• A fully managed device with a work profile mode (COPE) intended for company-owned devices that are used for both work and personal purposes (available from Android 8.0 Oreo and above);
  • A dedicated device mode (COSU) to lock down devices to a limited set of apps for kiosk purposes;
  • Enterprise app approval and a distribution mechanism for managed devices and managed profiles through Managed Google Play;
  • Out-of-the-box, zero-touch enrollment for any device running Oreo and above; and
  • Automatic, mandatory device-level encryption.

Android Q for All: What Can Users Expect?

As far as user-side updates go, the most immediately noticeable change is the removal of the “back” button, opening up full gesture-based navigation on Q. The gradual removal of navigation icons reaches its logical conclusion with this newest OS version, putting Android on par with other leading device manufacturers.

In this new, buttonless world, it’s easy for a user to get distracted by the endless scroll of social media — even in the middle of the work day. Google thought of a way to combat this with an update called “focus mode.” The idea here is that an employee using a device for work and personal use should be able to segment those aspects of their day. Human nature says we can’t, but technology says otherwise. Focus mode allows users to specify apps they would prefer to have disabled as they work or perform critical tasks.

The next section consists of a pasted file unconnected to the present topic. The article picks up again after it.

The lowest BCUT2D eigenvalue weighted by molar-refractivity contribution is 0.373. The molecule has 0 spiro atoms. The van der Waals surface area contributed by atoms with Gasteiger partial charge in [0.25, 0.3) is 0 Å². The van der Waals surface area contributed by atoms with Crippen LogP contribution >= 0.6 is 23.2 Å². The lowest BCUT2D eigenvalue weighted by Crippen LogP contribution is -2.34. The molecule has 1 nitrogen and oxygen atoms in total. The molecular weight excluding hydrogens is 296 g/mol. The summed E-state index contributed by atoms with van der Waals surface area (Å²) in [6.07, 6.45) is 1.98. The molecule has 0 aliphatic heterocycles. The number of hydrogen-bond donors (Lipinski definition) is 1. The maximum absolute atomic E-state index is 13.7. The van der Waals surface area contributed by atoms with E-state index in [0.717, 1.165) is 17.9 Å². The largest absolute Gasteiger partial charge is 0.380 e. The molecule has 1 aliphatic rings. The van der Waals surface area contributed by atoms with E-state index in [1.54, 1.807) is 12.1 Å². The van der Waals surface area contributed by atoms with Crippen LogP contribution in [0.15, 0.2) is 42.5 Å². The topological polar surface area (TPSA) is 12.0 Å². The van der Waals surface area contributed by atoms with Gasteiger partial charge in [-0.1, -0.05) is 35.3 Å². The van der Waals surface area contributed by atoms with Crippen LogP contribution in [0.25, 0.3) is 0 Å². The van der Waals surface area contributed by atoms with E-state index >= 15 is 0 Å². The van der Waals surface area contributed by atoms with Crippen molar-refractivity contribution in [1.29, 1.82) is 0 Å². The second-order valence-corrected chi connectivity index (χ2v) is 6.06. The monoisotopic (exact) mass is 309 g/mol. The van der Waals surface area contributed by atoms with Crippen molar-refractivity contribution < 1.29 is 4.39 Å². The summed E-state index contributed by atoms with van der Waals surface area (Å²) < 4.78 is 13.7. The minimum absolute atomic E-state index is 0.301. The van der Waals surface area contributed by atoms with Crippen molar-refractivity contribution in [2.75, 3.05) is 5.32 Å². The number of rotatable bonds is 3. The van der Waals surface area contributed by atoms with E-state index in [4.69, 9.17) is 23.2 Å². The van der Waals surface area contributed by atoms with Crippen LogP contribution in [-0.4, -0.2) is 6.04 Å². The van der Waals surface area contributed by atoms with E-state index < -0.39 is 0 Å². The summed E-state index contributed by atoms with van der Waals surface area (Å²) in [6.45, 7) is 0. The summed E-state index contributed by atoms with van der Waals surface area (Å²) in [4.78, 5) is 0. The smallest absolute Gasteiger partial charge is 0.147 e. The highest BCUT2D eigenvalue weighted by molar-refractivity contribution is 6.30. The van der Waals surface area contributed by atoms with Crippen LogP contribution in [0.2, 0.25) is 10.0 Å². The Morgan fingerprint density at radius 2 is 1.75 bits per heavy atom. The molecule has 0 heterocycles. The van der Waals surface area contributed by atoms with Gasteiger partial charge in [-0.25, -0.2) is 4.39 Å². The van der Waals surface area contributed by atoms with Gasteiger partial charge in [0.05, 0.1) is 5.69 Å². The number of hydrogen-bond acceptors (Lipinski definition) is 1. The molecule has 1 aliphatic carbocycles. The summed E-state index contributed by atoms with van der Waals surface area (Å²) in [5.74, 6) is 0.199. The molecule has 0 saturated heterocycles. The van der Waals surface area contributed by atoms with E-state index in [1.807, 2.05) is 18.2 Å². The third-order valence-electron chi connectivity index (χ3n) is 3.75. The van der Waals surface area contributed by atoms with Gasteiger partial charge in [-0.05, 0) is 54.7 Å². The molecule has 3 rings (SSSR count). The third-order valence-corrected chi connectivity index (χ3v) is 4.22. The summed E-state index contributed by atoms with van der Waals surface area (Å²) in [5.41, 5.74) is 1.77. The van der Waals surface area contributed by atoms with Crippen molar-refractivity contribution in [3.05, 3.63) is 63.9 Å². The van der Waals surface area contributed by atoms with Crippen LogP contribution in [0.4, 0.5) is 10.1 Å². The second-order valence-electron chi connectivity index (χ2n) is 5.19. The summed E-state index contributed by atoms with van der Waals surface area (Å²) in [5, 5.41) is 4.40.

Dark mode and custom themes round out the major cosmetic changes, and while these themes in particular are highly popular updates, they will have little effect on user productivity or security. That stands in stark contrast to what, outside of enterprise changes, may be the most significant new feature as it pertains to user security, privacy and overall experience.

Go Green With Big Blue: How IBM Supports Android Q

Let’s end with what some may perceive as the “catch.” At the doorstep of Q, a primary concern for organizations that manage Android devices is that administrators will have to migrate and prepare already enrolled, DA-managed devices quickly to reap many of these new benefits and avoid the service interruptions that could come with the deprecation of DA mode.

This is an easy enough fix because many UEM vendors have risen to the deprecation challenge. For example, IBM built out a proprietary Android migration tool designed to automate the bulk of the process. It specifically targets devices in Profile Owner mode, enabling any device that is managed solely through a work profile to be switched from DA management to the new enterprise Android management with minimal admin intervention.

Beyond this migration tool, IBM MaaS360 with Watson Unified Endpoint Management stands ready with day-zero support for all new API changes that come with Android Q. But don’t just take my word for it — on Aug. 29 at 2 p.m. ET, experts from Google and IBM will host a live webinar to explore the world of Android Q, MaaS360 and what lies ahead for Android management in the enterprise.